The actual sex scene is largely played out via tasteful cutaway montage of the camp itself, to avoid the uncanny valley that digital bodies often fall into when game devs attempt to show on-screen coitus (looking at you, Mass Effect). It’s well done and actually feels romantic – a moment of well-deserved solace for two characters who really need it.

I don’t know if it’s intentional, but the game’s writing is a pretty good example of consent culture in action. During Sean and Cassidy’s love scene, she asks Sean for his consent not once, not twice, but three times as their physical intimacy escalates.

However, in the final choice rundown screens, I saw that there’s a chance that you can piss her off during those scenes, so I’m not sure if she takes “no” well – which would be the opposite of writing that emphasizes consent culture. I try not to replay any episodes until the whole season is released though; I’m sure I’ll have thoughts when this is all over.

You also get a chance to kiss Finn, another punk in camp. Normally, I swing hard for queer romance every chance I get, but Finn is the sort of shitty hippie who spouts simplistic aphorisms like they’re great wisdom. I’m really glad that the game gives you the option to play Sean as a queer character. I just wish your gay romantic option wasn’t such a dirtbag.

Role Models

Life Is Strange belongs to a genre of story games whose main selling point is how the story is shaped by your choices. But this episode is notable for the choices that it denies you. Sean is torn between his new friends and his responsibility for his brother, and you can tell that the strain is wearing on him. It was easy when they were each other’s only friend. But when Sean gets a chance to be a teenager with peers again, he takes it. He has largely run out of patience and gentle explanations, and the game doesn’t allow you to make many to Daniel.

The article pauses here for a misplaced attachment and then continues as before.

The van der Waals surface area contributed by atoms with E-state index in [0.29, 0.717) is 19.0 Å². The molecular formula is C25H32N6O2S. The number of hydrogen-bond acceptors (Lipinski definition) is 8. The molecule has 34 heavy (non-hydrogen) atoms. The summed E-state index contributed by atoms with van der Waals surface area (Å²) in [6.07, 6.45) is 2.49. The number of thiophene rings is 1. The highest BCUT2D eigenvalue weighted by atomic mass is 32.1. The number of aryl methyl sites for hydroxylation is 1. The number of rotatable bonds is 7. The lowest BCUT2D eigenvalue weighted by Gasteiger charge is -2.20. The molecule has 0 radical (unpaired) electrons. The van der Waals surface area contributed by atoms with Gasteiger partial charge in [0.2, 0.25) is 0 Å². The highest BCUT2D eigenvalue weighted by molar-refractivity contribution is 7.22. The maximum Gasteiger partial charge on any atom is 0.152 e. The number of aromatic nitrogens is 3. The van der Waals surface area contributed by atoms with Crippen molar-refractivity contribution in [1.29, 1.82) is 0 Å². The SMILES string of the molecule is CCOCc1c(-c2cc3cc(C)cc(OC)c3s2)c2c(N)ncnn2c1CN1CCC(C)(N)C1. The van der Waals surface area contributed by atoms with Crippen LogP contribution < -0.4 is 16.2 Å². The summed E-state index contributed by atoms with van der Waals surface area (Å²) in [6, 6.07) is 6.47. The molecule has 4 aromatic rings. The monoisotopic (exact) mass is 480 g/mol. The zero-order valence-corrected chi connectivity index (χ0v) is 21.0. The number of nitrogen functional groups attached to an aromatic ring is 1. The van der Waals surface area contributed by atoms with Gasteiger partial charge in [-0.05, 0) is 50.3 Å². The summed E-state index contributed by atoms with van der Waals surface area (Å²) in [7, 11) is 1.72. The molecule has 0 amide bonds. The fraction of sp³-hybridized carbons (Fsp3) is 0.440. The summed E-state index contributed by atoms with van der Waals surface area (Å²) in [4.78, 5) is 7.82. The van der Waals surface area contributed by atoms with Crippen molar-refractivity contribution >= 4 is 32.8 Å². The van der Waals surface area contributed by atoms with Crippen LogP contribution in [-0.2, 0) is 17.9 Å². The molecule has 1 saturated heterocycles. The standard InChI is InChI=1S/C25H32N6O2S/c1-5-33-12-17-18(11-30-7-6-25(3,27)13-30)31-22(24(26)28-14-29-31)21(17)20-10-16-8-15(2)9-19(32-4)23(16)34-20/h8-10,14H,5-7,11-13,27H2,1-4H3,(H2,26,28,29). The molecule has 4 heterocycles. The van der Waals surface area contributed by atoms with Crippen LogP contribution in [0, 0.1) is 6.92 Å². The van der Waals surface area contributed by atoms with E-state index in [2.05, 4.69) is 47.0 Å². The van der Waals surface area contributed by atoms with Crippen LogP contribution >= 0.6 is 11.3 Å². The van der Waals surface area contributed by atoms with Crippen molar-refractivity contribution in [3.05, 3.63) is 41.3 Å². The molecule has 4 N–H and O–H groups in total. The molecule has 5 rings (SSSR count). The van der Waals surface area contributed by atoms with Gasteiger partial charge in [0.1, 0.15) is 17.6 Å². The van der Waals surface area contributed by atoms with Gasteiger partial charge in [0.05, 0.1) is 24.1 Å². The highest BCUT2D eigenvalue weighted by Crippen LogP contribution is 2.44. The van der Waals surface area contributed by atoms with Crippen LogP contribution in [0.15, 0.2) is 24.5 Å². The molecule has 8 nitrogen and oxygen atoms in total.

For example, Sean can take a hit off of a joint in front of Daniel, and when he reaches for it, Sean tells him to stop – you have no choice in the matter. No getting your nine year old brother high. When Daniel calls you out for hypocrisy, you don’t have the option to say “You can do it when you’re older,” or “This is bad for you at your age.”

Instead, Sean snaps at his brother: “Because I said so, that’s why!” I found his response so off-putting that I reloaded to the last checkpoint and turned the joint down. I didn’t want to be a “do as I say, not as I do” big brother.

This isn’t to say that I think the writing is bad. Sean is a high schooler shoved into a father role that he never asked for. While unfair, his reactions are understandable and realistic.

Even when you do the best that you can (and lord, I tried), disaster still strikes. You see it coming a mile away, but there’s nothing you can do to avert it. Whereas E2 felt like a story that happened to you, E3 feels like a Greek tragedy that you can’t help but barrel towards.

Choice is always an illusion in games, but the action of E3’s plot feels like a natural outcome of the characters’ attempt to get their needs met, rather than a series of events that just happens to you – a key problem with E2. It’s a subtle but important difference, and Dontnod has managed to perform this particular up-close magic trick well.

The plot leaves Sean and Daniel on a brutal cliffhanger, and I can’t wait to see how it resolves. Episode 4 can’t come soon enough. Nice work, Dontnod, you’ve reeled me back in. At this point, I’m reasonably sure that Season 2 will live up to Season 1. And by that, I mean that it will cause me to cry myself to sleep and feel shaken for days after.

I wouldn’t have it any other way.